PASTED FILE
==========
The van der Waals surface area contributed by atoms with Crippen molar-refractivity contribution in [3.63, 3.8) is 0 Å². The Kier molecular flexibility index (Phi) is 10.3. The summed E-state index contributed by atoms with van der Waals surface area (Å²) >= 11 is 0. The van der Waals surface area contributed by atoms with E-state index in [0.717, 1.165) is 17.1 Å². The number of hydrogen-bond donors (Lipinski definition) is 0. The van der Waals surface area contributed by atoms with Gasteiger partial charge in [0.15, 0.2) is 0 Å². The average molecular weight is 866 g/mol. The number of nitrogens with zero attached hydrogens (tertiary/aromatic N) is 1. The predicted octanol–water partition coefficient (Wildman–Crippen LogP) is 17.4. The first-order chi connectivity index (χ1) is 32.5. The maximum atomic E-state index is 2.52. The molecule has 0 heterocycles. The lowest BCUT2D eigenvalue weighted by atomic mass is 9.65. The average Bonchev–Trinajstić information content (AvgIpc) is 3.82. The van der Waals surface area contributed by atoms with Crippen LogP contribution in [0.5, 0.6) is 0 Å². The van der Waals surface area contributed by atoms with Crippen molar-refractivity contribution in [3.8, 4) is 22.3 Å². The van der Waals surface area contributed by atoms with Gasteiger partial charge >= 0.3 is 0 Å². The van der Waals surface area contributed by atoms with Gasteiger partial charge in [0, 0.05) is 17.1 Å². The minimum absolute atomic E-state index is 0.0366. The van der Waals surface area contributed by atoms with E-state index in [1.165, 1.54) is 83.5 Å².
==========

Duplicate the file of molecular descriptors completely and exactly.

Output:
The van der Waals surface area contributed by atoms with Crippen molar-refractivity contribution in [3.63, 3.8) is 0 Å². The Kier molecular flexibility index (Phi) is 10.3. The summed E-state index contributed by atoms with van der Waals surface area (Å²) >= 11 is 0. The van der Waals surface area contributed by atoms with E-state index in [0.717, 1.165) is 17.1 Å². The number of hydrogen-bond donors (Lipinski definition) is 0. The van der Waals surface area contributed by atoms with Gasteiger partial charge in [0.15, 0.2) is 0 Å². The average molecular weight is 866 g/mol. The number of nitrogens with zero attached hydrogens (tertiary/aromatic N) is 1. The predicted octanol–water partition coefficient (Wildman–Crippen LogP) is 17.4. The first-order chi connectivity index (χ1) is 32.5. The maximum atomic E-state index is 2.52. The molecule has 0 heterocycles. The lowest BCUT2D eigenvalue weighted by atomic mass is 9.65. The average Bonchev–Trinajstić information content (AvgIpc) is 3.82. The van der Waals surface area contributed by atoms with Crippen LogP contribution in [0.5, 0.6) is 0 Å². The van der Waals surface area contributed by atoms with Crippen molar-refractivity contribution in [3.8, 4) is 22.3 Å². The van der Waals surface area contributed by atoms with Gasteiger partial charge >= 0.3 is 0 Å². The van der Waals surface area contributed by atoms with Gasteiger partial charge in [0, 0.05) is 17.1 Å². The minimum absolute atomic E-state index is 0.0366. The van der Waals surface area contributed by atoms with E-state index in [1.165, 1.54) is 83.5 Å².